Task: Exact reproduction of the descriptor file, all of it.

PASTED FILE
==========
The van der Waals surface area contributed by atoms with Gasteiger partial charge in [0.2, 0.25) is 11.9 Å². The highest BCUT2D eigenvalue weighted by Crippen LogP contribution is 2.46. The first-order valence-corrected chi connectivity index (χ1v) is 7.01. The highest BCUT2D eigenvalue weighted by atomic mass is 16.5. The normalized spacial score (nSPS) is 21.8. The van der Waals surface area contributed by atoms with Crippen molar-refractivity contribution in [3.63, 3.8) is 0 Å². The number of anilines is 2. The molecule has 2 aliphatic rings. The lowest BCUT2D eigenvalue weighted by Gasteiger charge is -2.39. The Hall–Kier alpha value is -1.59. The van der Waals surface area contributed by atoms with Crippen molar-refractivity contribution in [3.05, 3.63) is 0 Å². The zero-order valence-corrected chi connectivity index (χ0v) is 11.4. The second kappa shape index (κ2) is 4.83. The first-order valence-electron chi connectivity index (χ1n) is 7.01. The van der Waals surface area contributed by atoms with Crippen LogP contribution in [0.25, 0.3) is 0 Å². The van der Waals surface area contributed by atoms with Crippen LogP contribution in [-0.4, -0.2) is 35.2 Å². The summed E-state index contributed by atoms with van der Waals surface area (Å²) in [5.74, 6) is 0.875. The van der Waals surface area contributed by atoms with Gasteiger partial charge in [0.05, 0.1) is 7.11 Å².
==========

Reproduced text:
The van der Waals surface area contributed by atoms with Gasteiger partial charge in [0.2, 0.25) is 11.9 Å². The highest BCUT2D eigenvalue weighted by Crippen LogP contribution is 2.46. The first-order valence-corrected chi connectivity index (χ1v) is 7.01. The highest BCUT2D eigenvalue weighted by atomic mass is 16.5. The normalized spacial score (nSPS) is 21.8. The van der Waals surface area contributed by atoms with Crippen molar-refractivity contribution in [3.63, 3.8) is 0 Å². The number of anilines is 2. The molecule has 2 aliphatic rings. The lowest BCUT2D eigenvalue weighted by Gasteiger charge is -2.39. The Hall–Kier alpha value is -1.59. The van der Waals surface area contributed by atoms with Crippen molar-refractivity contribution in [3.05, 3.63) is 0 Å². The zero-order valence-corrected chi connectivity index (χ0v) is 11.4. The second kappa shape index (κ2) is 4.83. The first-order valence-electron chi connectivity index (χ1n) is 7.01. The van der Waals surface area contributed by atoms with Crippen LogP contribution in [0.25, 0.3) is 0 Å². The van der Waals surface area contributed by atoms with Crippen LogP contribution in [-0.4, -0.2) is 35.2 Å². The summed E-state index contributed by atoms with van der Waals surface area (Å²) in [5.74, 6) is 0.875. The van der Waals surface area contributed by atoms with Gasteiger partial charge in [0.05, 0.1) is 7.11 Å².